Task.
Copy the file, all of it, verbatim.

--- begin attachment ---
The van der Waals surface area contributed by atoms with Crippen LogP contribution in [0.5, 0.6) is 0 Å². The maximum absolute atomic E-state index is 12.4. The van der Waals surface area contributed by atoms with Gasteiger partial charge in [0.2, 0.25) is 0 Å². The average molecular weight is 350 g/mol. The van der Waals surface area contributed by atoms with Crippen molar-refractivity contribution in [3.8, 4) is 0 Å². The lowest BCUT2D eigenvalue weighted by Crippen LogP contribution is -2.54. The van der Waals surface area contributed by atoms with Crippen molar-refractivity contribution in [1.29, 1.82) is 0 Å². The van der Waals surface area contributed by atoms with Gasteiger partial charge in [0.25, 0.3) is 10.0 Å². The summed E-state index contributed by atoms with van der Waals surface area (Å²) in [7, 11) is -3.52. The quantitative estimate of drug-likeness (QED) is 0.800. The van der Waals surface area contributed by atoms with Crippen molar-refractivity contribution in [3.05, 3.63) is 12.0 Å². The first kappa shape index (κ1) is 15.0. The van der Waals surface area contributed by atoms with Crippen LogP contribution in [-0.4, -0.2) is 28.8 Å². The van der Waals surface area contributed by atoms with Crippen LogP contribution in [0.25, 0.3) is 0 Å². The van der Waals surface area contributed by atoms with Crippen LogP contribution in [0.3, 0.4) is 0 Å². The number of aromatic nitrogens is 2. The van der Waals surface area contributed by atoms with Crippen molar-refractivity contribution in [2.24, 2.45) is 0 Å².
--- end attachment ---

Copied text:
The van der Waals surface area contributed by atoms with Crippen LogP contribution in [0.5, 0.6) is 0 Å². The maximum absolute atomic E-state index is 12.4. The van der Waals surface area contributed by atoms with Gasteiger partial charge in [0.2, 0.25) is 0 Å². The average molecular weight is 350 g/mol. The van der Waals surface area contributed by atoms with Crippen molar-refractivity contribution in [3.8, 4) is 0 Å². The lowest BCUT2D eigenvalue weighted by Crippen LogP contribution is -2.54. The van der Waals surface area contributed by atoms with Crippen molar-refractivity contribution in [1.29, 1.82) is 0 Å². The van der Waals surface area contributed by atoms with Gasteiger partial charge in [0.25, 0.3) is 10.0 Å². The summed E-state index contributed by atoms with van der Waals surface area (Å²) in [7, 11) is -3.52. The quantitative estimate of drug-likeness (QED) is 0.800. The van der Waals surface area contributed by atoms with Crippen molar-refractivity contribution in [3.05, 3.63) is 12.0 Å². The first kappa shape index (κ1) is 15.0. The van der Waals surface area contributed by atoms with Crippen LogP contribution in [-0.4, -0.2) is 28.8 Å². The van der Waals surface area contributed by atoms with Crippen LogP contribution in [0.25, 0.3) is 0 Å². The van der Waals surface area contributed by atoms with Crippen LogP contribution in [0.3, 0.4) is 0 Å². The number of aromatic nitrogens is 2. The van der Waals surface area contributed by atoms with Crippen molar-refractivity contribution in [2.24, 2.45) is 0 Å².